A friendly rant about ASOC

Now that I’ve been using ASOC for a while, I’m generally pleased with its power and with the ease in which it allows us to perform certain tasks that were a lot more complicated under AppleScript Studio. However, there are some commonly used procedures that were available under AppleScript Studio and {Apple}Script Editor which are missing in ASOC, and, IMHO, whose absence make the use of ASOC needlessly cumbersome.

It seems to me that the Apple engineers could easily have implemented helper handlers to make widely used constructs such as on idle and on open available to users who develop using ASOC. This way, if someone already has written such a handler in an AppleScript Studio or {Apple}Script Editor app, it would be much easier to port that app to the ASOC environment.

For example, if someone has an idle handler written for AppleScript Studio or {Apple}Script Editor that he or she wants to use within an ASOC app, something like the following has to be done:

script SampleAppDelegate

	property parent : class "NSObject"
	on applicationWillFinishLaunching_(aNotification)
		my performSelector_withObject_afterDelay_("idleWrapper", missing value, 0.01)
	end applicationWillFinishLaunching_
	on applicationShouldTerminate_(sender)
		return true
	end applicationShouldTerminate_

	on idleWrapper()
			-- The following calls the "on idle" handler and triggers
			-- an error if that handler fails, or if it returns a
			-- non-numeric value:
			set idleTime to (0.0 + (idle))
		on error
			set idleTime to missing value
		end try
		if (idleTime is missing value) or (idleTime <= 0.0) then
			set idleTime to 30.0 -- AppleScript default for idle handler delay
		end if
		my performSelector_withObject_afterDelay_("idleWrapper", missing value, idleTime)
	end idleWrapper
	on idle
		-- This is the idle handler from the former AppleScript Studio
		-- or {Apple}Script Editor application. It can return a number
		-- that specifies how long to wait before the next invocation.
	end idle
end script

It seems to me that it would be very easy for an Apple software engineer to enhance ASOC to cause something like “idleWrapper” to be automatically called behind the scenes if on idle appears within the app delegate script of an ASOC app.

Likewise, something similar could be done if on open appears.

I’ve never seen the ASOC source code, of course, but I’m sure that I could write something into that framework which implements usable helpers for on idle, on open, etc. in less than a day, if I had access to that source code.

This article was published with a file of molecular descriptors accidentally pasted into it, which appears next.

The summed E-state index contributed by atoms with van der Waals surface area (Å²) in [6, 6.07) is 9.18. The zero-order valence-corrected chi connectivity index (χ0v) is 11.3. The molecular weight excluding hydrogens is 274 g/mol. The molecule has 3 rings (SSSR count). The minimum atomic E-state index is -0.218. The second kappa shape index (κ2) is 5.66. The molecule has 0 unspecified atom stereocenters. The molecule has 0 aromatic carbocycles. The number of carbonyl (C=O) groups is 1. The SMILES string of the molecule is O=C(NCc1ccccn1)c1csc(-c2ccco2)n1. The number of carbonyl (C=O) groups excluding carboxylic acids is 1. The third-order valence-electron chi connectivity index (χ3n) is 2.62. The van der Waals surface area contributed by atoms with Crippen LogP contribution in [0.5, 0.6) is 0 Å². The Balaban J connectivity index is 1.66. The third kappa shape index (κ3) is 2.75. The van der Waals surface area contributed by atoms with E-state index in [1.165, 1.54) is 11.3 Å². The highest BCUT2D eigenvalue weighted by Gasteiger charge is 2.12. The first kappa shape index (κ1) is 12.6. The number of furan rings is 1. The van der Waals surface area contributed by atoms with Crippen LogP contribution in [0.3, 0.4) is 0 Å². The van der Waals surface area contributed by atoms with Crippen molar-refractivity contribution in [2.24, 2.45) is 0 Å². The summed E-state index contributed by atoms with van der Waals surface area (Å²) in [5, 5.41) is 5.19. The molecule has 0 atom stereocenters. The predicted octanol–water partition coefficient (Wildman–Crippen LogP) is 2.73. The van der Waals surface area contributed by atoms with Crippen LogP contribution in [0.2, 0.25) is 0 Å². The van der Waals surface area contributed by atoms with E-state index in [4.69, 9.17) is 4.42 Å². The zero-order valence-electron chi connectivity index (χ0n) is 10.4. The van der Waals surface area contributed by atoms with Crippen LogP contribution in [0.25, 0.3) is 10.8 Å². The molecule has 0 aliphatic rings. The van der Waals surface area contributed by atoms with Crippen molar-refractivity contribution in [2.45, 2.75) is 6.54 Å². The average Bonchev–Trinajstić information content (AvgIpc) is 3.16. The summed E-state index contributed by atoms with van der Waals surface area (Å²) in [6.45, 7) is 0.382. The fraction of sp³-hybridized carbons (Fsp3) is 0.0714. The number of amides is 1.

The presence of these helpers would not take any functionality away from ASOC. If people didn’t want to use those capabilities, they wouldn’t have to. But all the developers who have been writing AppleScript code in AppleScript Studio and {Apple}Script Editor over the years would have a much easier time porting that code to ASOC. Furthermore, since constructs like on open and on idle have been part of the AppleScript language for ages, it makes sense that they should still be usable under ASOC.


Honestly, I think the goal (Apple’s) is to wean us off of Applescript and onto Cocoa. For that reason, constructs like on idle and on open don’t work. They would rather we use whatever Cocoa has that tests for idle and awake from Nib, respectively.

I posted a rant (short one) in the OS X forum just tonight. Three years ago, Apple broke the ability to create new signatures in Apple Mail. As of now, that functionality is STILL broken in Snow Leopard. With the rise of Automator, I think Apple would like to phase out Applescript. So many app developers don’t implement Applescript dictionaries anymore, and the ones that do, seem to do so in a half-assed way that doesn’t help. I’ve become very dis-enchanted with the whole Applescript scene because Apple doesn’t seem to care about it anymore (the 2.0 version in Leopard not withstanding).

Sorry. Rant finished. :slight_smile:

Well, if Apple is truly trying to wean us, then this puts them into the role of a condescending parent.

I come from the free software and open source world, and I don’t need nor want a paternalistic entity trying to tell me what’s “best” for me. Apple certainly has a right to decide what’s best for Apple, but not for me nor for anyone else.

That’s why I’m trying to write code that emulates as close as possible the functions of on idle, on open, etc. The availability of code like this will save thousands of person hours among the host of users who have already written thousands of lines of AppleScript that they will be trying to port to ASOC. Why should each and every one of them have to re-invent the wheel to create workarounds for their commonly used constructs? … especially those constructs which are still officially part of the AppleScript language specification, ane which are not listed as being deprecated … and which therefore have been used in good faith when all these users originally wrote – and still write – their code.

In summary, I totally agree that Apple has the right to not help the user community port their existing apps to ASOC by writing these kinds of helper functions. And if they continue to exercise that right, I and others are going to step in and take on that role for free.